From the San Jose Mercury News:

For all the companies in the state joining E-Verify, however, hundreds of thousands have not, and agriculture is among the least represented industries, according to a list of E-Verify users obtained by this newspaper.

"There is one industry that I believe has historically shown it relies on foreign labor, and that's agriculture," said U.S. Rep. Dan Lungren, R-Gold River.

Eighteen other states have made E-Verify use a requirement for some or all employers. California did the opposite this month, banning itself and local jurisdictions from mandating the program. The bill by Assemblyman Paul Fong, D-Cupertino, which takes effect Jan. 1, was backed by immigrant advocates but also the California Chamber of Commerce and agriculture groups.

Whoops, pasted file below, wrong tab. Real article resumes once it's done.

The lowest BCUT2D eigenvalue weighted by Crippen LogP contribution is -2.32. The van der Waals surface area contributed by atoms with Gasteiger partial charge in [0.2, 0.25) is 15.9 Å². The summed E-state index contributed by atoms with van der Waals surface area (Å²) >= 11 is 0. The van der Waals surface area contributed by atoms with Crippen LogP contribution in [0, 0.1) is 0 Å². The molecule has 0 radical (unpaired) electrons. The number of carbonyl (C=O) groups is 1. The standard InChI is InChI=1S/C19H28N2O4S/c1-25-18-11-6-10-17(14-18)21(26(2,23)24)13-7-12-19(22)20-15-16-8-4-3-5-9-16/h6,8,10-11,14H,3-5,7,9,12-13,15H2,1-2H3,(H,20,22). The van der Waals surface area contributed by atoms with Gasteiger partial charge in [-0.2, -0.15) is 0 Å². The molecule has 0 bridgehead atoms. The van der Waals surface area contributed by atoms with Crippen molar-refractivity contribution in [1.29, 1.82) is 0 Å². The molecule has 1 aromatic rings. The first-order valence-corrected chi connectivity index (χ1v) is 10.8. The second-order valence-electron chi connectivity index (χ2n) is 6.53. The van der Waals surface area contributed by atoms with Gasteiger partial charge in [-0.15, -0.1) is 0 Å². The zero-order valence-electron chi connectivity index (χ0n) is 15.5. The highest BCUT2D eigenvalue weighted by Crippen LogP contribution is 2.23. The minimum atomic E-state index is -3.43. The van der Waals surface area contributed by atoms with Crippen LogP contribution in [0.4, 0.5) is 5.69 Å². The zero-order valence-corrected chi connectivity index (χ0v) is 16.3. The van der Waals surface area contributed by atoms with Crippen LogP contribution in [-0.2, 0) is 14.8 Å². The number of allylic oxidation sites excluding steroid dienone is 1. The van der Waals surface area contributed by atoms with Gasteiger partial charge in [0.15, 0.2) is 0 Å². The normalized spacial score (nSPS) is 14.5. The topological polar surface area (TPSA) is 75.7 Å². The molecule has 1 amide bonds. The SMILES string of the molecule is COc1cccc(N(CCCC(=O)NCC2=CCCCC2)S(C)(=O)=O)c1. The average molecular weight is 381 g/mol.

"Overall, for the companies that have chosen to voluntarily participate, it's worked very, very well," Lungren said of E-Verify. "It's not a fail-safe system, but it's miles ahead of everything else."

However, forcing E-Verify on all employers would devastate California's agricultural economy if the mandate is not coupled with another source of farm labor, Lungren said.

"You're going to destroy agriculture in a very real sense," he said. "I don't think I'm being an alarmist about that."

For more, see: California employers embrace E-Verify